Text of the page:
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Handling criticism in the workplace

HandlingCriticismInTheWorkplace

Taking feedback, particularly criticism, in a professional and positive manner is one of the most important skills you can develop if you want to progress both personally and professionally in your career. React badly and you can be perceived as inflexible or difficult, react well and you will have gained a valuable communication skill as well as having learned from the feedback itself.

It may come from bosses, customers, clients, suppliers or co-workers, but wherever feedback comes from in the workplace, the important thing is to respond well to get the most out of it. Whether positive or negative, it is a powerful tool and learning how to respond to it in a professional manner is the key to growing and succeeding in your career.

Take it seriously, not personally

When someone criticises our work it is easy to see it as a criticism of ourselves, but this is far from the truth. The fact that someone is taking the time to notice your work and where it could be improved is a positive step on the road to improving your performance and you should respond accordingly. Sometimes criticism may be hard to hear or unexpected and you may even see it as unfair or unnecessary but you can rest assured that except in extremely rare cases it is not personal.

Don’t beat yourself up

Keep in mind that no-one is perfect – we all make mistakes and there is a strong probability that someone else made exactly the same blunder you just did once upon a time. If you let yourself dwell on your failings too much, you will find it very hard to move forward, to learn from the experience and ensure you don’t make similar mistakes next time.

If you are finding it hard to keep things in perspective, try keeping examples of work or praise from superiors you were particularly proud of so you can look back through and remind yourself of times you did exceptional work and balance out your current gloomy feelings.

Listen

The first stage in taking harsh feedback in a professional manner is to listen. When we feel we are being attacked, it is easy to become defensive and to want to kick against the criticism automatically. Don’t. Interrupting at this stage may mean you miss the point of the feedback and you may even say something you later regret. If you feel yourself going red, your chest tighten or even feel rage building, try to contain it. Hear the person out and let them finish before you respond.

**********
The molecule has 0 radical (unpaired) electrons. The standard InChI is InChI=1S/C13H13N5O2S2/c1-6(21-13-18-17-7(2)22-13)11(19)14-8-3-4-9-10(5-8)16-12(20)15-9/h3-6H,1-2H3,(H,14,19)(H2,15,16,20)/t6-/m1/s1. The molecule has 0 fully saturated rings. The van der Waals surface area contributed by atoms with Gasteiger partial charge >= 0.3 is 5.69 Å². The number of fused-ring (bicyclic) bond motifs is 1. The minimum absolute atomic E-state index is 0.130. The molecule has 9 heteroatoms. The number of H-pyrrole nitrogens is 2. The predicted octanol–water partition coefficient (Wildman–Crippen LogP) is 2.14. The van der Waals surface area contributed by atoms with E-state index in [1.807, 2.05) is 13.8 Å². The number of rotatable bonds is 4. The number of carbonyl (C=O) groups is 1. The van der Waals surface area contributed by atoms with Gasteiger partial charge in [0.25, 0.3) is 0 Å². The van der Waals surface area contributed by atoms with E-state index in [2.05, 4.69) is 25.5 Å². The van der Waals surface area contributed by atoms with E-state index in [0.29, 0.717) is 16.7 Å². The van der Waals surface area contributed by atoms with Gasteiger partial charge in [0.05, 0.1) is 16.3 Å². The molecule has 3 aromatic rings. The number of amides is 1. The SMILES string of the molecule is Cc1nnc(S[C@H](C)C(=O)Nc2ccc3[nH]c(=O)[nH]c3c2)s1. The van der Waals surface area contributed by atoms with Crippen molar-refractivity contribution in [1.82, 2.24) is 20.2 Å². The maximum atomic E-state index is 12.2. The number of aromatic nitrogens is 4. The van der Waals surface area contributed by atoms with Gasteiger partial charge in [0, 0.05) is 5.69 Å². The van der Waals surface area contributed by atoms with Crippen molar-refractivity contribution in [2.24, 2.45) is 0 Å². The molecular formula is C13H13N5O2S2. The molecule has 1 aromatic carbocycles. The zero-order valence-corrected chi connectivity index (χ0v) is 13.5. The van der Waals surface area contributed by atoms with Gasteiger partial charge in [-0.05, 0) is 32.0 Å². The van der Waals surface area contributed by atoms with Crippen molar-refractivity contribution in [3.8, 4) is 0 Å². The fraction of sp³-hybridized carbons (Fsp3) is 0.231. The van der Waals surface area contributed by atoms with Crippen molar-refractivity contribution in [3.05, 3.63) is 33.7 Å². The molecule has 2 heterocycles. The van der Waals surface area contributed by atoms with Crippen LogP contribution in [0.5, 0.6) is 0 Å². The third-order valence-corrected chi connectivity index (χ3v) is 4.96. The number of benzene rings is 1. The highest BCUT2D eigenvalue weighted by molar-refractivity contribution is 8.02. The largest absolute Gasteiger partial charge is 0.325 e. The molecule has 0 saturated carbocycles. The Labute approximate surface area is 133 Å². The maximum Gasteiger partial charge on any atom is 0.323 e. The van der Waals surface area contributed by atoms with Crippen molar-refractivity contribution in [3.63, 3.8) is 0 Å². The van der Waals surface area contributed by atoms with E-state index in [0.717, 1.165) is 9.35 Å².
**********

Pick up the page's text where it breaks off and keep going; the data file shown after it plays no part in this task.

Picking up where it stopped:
Ask questions

If you have any genuine questions about the criticism, feel free to ask for more details. Anything that will help you to understand why the person is making these comments on your performance will be useful. Don’t be aggressive, though. You are looking to show that you are willing to learn rather than spoiling for a fight.

Take responsibility  

If you’re wrong, you’re wrong. You messed up and everyone does it. Accept the fact that you made mistakes and don’t try to blame someone else for it. Say sorry if necessary. It’s one small word, but it can make a huge difference for your manager to see that you’re truly willing to admit responsibility and want to improve.

If you really don’t agree  

If you are sure that you’re being objective and professional but you still don’t agree with the points raised, try to be as conciliatory as possible. State that you’ve understood what was said and detail the reasons why you don’t agree with them without coming across as defensive. Useful phrases in this situation include “I didn’t realise that is how this came across, I saw it like this…” or “I appreciate that it may seem this way, but there were other factors to consider, including…”

However, you must make sure that you let the other person know you appreciate them taking the time to give you feedback and take as many learning points as you can from the experience.

Learn

The most important thing your manager wants you to do is learn from the feedback and incorporate it into your future behaviour. This means not holding a grudge or staying upset with the person who gave you the feedback.

Take it on board and step up your efforts in the future to prove that you’ve really listened and understood. Look at it as a way of fixing the blind spots in your work that you would not have noticed alone and make sure that you don’t have to go through this again for the same reasons!